When did all this begin?
In 1994 Berlusconi’s vicious first government made moves to try and limit the right to strike. So we wrote a song, a happy song. Yet it only had one word in it—“Strike”.
As regards the film Strike, well we knew a little about the director, Sergei Eisenstein, and we’d seen bits of the film.
When we were asked to make a soundtrack to it we thought the images needed to be modernised, as it could be seen as boring. We wanted to renew it so it could still be popular.
But we also wanted to break out of the limitation of just writing songs—we wanted to break down musical boundaries and not just be singer-songwriters.
Why should you be dictated to by the format of a song?
What struck us was that the film was very relevant for today. This is because you see workers being harassed by bosses, then there’s an escalation, some provocation, ending up with a massacre.
After the anti-capitalist demos in Gothenburg and Genoa, we had seen how peaceful demos could end with the authorities provoking people and then attacking them
When we played the song “Strike” after the 2001 Genoa demonstrations it produced a massive reaction from our audiences.
Where have you come from?
We’ve always been interested in political things—for example, our first album was dedicated to anti-vivisection issues.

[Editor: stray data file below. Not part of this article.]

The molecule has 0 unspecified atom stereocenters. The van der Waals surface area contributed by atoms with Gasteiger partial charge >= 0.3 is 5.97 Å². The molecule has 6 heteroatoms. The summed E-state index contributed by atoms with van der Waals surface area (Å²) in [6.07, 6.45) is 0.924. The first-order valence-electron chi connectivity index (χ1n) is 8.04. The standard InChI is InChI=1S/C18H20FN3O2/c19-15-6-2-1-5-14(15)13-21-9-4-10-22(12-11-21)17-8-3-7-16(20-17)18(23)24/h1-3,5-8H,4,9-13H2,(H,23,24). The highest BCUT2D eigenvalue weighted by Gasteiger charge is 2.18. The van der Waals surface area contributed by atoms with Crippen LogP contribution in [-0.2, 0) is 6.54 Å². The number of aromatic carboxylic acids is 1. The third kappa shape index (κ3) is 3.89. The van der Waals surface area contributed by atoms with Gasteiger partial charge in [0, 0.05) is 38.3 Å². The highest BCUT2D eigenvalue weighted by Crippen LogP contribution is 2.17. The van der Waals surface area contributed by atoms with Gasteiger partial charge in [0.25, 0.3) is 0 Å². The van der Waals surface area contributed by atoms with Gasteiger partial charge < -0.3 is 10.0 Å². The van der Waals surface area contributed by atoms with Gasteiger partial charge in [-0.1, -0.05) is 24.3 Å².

But when we were talking about animals escaping from the circus, it was metaphorical— we were talking about broader issues.
So from then on we’ve decided that as regards our music we want to place our political passions centre stage.
At the June Euro elections I stood as an independent candidate within the Communist Refoundation list in the Piedmont region of Italy.
We’d got involved because there was lots of pollution where we live, due to the corruption between politicians and a factory that had opened in our area.
The excuse they used was that they wanted to keep 500 workers in employment, but at the same time they were polluting an area where 100,000 people live.
What are your musical roots?
Even though we’re folk rockers, many years ago I was influenced by Red Wedge, The Clash and Billy Bragg.
What we’re about is fighting the system and at the same time singing about the feeling on the street.
We’re motivated by slogans such as “Another world is possible”. But we’re constantly looking for new “contamination”.
We don’t just want to play pop or popular music. For example we’ve also set theatre shows and fairytales to music, mixing up different music styles.
We’ve always wanted to be a kind of catapult.
What do you think of the upcoming European Social Forum in London?
We’ve got to work together collectively. We’ve often marched with Catholic groups—the important thing is that we’re all looking in the same direction.
We don’t want a unified Europe that just means people being used like a commodity.
Neo-liberal globalisation is attacking all of us, across Europe and the world.
We need to be globalised in the positive sense of the term.
Even if we have different needs, we’ve got a lot of common ground.
Pet Shop Boys are involved in a similar project and are performing a soundtrack to the Eisenstein film Battleship Potemkin.
This takes place this Sunday, 12 September, 8.30pm, Trafalgar Square, London. It’s free!
Yo Yo Mundi are performing on Monday 20 September, 7pm, Spitz , 109 Commercial Street, London E1, and Wednesday 22 September, 11am, Other Cinema, 11 Rupert Street, London W10. Go to www.yoyomundi.it